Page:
Arbitral tribunals endeavor to ensure the fair conduct of the proceedings. One issue that they may face in this context is deciding whether to allow parties to amend their claims and/or to submit new claims during the arbitration proceedings. Although they may have legitimate reasons for filing new or amended claims, some parties may attempt to use such instrument to delay arbitration proceedings and/or obtain other undue advantages. The question thus arises as to the requirements under which a party should be allowed to submit new claims or to amend already submitted claims during ongoing proceedings.
The present article discusses said question and suggests some answers. As a first step, this article explores the definition of an “amendment of claims” and of “new claims” and seeks to differentiate these from other concepts. The article then gives an overview of the requirements for the amendment of claims and the submission of new ones from a comparative perspective and under selected leges arbitrae and institutional rules. This analysis reveals that the arbitral tribunal usually has large discretion in making its decision on the admissibility of new or amended claims. In order to bring some structure in this regard, the article proposes a framework of factors which an arbitral tribunal may wish to consider when deciding whether to admit or reject new or amended claims.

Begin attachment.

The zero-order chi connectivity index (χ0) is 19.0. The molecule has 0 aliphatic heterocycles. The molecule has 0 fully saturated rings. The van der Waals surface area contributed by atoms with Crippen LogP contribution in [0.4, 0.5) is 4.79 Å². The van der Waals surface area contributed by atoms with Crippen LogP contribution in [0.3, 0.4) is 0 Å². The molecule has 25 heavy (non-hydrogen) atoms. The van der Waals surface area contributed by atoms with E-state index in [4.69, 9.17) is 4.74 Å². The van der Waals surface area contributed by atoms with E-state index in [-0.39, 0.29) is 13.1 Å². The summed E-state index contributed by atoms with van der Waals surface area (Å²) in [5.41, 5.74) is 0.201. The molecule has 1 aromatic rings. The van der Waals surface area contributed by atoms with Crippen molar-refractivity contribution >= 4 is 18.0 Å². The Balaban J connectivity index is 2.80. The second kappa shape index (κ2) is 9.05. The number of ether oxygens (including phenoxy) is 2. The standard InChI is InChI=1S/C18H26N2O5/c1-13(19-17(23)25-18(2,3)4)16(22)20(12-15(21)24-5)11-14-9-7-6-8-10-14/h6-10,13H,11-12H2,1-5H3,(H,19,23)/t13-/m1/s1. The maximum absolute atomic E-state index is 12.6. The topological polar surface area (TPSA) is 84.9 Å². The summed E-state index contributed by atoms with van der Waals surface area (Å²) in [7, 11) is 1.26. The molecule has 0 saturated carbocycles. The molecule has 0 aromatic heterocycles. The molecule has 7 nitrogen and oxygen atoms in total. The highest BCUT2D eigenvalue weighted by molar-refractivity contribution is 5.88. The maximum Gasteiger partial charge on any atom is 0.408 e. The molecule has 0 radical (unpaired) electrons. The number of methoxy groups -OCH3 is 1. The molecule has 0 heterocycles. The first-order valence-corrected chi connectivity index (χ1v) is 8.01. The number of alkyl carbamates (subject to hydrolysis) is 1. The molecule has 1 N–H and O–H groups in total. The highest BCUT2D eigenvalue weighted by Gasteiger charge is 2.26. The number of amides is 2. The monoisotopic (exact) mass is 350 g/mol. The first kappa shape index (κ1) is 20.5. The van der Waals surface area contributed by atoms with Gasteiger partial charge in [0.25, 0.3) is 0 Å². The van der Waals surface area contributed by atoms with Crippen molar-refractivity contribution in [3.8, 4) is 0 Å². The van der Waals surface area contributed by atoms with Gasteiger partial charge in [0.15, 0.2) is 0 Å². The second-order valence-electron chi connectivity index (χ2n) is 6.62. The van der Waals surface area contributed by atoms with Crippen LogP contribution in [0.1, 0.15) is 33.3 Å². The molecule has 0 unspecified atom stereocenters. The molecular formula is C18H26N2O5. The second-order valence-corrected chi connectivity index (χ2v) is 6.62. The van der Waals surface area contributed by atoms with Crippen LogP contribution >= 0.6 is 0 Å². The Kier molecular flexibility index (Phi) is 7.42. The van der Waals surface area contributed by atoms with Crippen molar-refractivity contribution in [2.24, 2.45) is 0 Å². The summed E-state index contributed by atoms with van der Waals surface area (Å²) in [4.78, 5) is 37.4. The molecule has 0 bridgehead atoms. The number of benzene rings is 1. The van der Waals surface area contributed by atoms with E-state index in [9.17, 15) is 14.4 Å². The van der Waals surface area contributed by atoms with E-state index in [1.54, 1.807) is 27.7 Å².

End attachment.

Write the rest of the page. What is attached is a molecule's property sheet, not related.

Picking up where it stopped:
II. Definitions and Distinction from Other Concepts
Although some national arbitration laws and institutional rules contain specific provisions regarding the requirements for the amendment of a claim or the submission of a new one, they usually do not define what it means for a claim to be “amended” or when a claim must be considered “new”. As will be seen in the following, it is important to define and distinguish the filing of amended and new claims from other types of actions, such as the submission of new facts, the filing of new evidence or the withdrawal of claims. Given that there is no universally accepted definition of the concepts involved, the comments below reflect the authors' understanding of the matter.
The identity of a dispute may be pinpointed by the combination of the prayers for relief and the underlying cause of action.1 Prayers for relief can be defined as the precise indication of the requests the party intends the judgment to rule upon.2 In contrast, the cause of action is “the claim's factual basis, i. e. the whole complex of facts and circumstances from which the claim emanates”.3 As a result, an amended claim will refer either to a change in a party's prayers for relief or to a change in the underlying cause of action.4